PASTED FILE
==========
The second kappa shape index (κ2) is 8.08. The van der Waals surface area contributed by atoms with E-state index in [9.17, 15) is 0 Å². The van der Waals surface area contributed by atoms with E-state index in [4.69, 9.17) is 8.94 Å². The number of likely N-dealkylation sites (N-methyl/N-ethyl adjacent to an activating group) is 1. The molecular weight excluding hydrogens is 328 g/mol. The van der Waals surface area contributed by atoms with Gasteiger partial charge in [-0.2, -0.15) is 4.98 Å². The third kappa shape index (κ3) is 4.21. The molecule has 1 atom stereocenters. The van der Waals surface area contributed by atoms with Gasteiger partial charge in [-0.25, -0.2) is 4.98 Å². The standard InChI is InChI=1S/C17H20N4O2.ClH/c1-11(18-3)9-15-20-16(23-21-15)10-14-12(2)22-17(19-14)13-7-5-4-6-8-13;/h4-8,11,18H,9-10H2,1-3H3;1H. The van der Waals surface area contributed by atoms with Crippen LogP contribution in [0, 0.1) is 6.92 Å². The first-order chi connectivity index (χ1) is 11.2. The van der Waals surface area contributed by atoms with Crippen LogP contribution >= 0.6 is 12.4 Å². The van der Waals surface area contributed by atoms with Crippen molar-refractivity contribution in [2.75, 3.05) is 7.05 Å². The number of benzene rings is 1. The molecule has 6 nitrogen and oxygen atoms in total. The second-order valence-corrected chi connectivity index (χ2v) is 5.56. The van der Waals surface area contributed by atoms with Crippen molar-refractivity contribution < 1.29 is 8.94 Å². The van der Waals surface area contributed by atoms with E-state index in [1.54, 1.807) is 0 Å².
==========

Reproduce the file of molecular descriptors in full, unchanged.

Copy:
The second kappa shape index (κ2) is 8.08. The van der Waals surface area contributed by atoms with E-state index in [9.17, 15) is 0 Å². The van der Waals surface area contributed by atoms with E-state index in [4.69, 9.17) is 8.94 Å². The number of likely N-dealkylation sites (N-methyl/N-ethyl adjacent to an activating group) is 1. The molecular weight excluding hydrogens is 328 g/mol. The van der Waals surface area contributed by atoms with Gasteiger partial charge in [-0.2, -0.15) is 4.98 Å². The third kappa shape index (κ3) is 4.21. The molecule has 1 atom stereocenters. The van der Waals surface area contributed by atoms with Gasteiger partial charge in [-0.25, -0.2) is 4.98 Å². The standard InChI is InChI=1S/C17H20N4O2.ClH/c1-11(18-3)9-15-20-16(23-21-15)10-14-12(2)22-17(19-14)13-7-5-4-6-8-13;/h4-8,11,18H,9-10H2,1-3H3;1H. The van der Waals surface area contributed by atoms with Crippen LogP contribution in [0, 0.1) is 6.92 Å². The first-order chi connectivity index (χ1) is 11.2. The van der Waals surface area contributed by atoms with Crippen LogP contribution >= 0.6 is 12.4 Å². The van der Waals surface area contributed by atoms with Crippen molar-refractivity contribution in [2.75, 3.05) is 7.05 Å². The number of benzene rings is 1. The molecule has 6 nitrogen and oxygen atoms in total. The second-order valence-corrected chi connectivity index (χ2v) is 5.56. The van der Waals surface area contributed by atoms with Crippen molar-refractivity contribution < 1.29 is 8.94 Å². The van der Waals surface area contributed by atoms with E-state index in [1.54, 1.807) is 0 Å².